By Craig Ruppert, CEO
As we enter into a time of year marked by graduations, internships, and rites of passage—like starting a first job or a new business endeavor—I thought it might be a good time to share a few things that I’ve learned over the years. Most of these lessons I’ve learned the hard way—getting it wrong and having to deal with the consequences—and some have come to me by watching others that I respected and trying to imitate them. In either case, there are a few things that typically come to mind when someone asks me, what advice would you give to a young professional?
Work hard is the first thing I always think. People often laugh when I say, “we’re not just looking for the A and B students at Ruppert—we’re looking for the C students who have a strong work ethic and can hustle.” That example comes to mind because I was the C student in many cases. I excelled in some areas, but not in others. I didn’t always apply myself if it was not my favorite subject or one I didn’t have a particular interest in. But I always enjoyed working hard—and what I lacked in knowledge, I tried to make up for in effort. (PS—we still have plenty of room for the A and B students here at Ruppert!)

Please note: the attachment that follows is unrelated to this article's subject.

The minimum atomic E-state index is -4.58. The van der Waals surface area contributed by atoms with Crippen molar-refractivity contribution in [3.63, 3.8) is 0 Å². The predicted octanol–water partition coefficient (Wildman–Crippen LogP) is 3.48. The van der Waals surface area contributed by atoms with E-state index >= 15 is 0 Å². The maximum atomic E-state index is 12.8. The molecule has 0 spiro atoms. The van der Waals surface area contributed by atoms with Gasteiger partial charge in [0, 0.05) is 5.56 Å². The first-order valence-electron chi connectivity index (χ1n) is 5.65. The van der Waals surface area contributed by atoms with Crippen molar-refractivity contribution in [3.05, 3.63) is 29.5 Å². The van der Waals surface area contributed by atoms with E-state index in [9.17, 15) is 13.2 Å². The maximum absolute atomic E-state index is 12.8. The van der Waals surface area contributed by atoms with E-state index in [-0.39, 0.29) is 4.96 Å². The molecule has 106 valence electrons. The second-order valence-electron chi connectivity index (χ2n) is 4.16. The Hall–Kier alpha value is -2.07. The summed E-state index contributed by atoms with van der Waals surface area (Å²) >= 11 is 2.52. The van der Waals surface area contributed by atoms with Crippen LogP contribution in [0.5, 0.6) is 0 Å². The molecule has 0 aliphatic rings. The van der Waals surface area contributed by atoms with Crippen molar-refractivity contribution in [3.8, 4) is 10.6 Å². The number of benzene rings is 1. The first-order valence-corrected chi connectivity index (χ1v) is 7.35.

Be responsible with your money. One of the best pieces of advice I ever received was from my father-in-law who said “keep your wants simple,” and this implied to me that this would make life easier. That always stuck with me and was a good reminder of how important it is to be both personally and financially conservative. I am from a family of eight, so I learned early on to watch the pennies, live within your means, and pay as you go so you don’t get into debt. While it may seem important to purchase the sports car you’ve had your eye on or upgrade to the newest iPhone, learning to make do with “good enough” is really an important life lesson.
Stay humble. Over the years, I’ve been lucky to have been around some very successful people from many different industries. The common denominator of the people that I admired was a sense of humility. They were the ones who were down to earth and didn’t feel the need to emphasize their own accomplishments, but instead let their actions speak for their ideals. I’ve tried to emulate those qualities and challenge myself on a daily basis to talk less and listen more, accept setbacks and challenges with grace, and try to put others first. I’m certainly not saying that I’m always successful at this, but these are some of the things I try to remember in every meeting and with every conversation.
All in all, I’ve been pretty fortunate in life—most of all, to have been surrounded by a team of talented people who I’ve learned from and who have played a major role in our success. There are many ways to get to where you want to be in life, but I’ve found that if you do your best to surround yourself with good people, stay open to life’s lessons and keep learning from both the good and the bad, you can find greater happiness and fulfillment.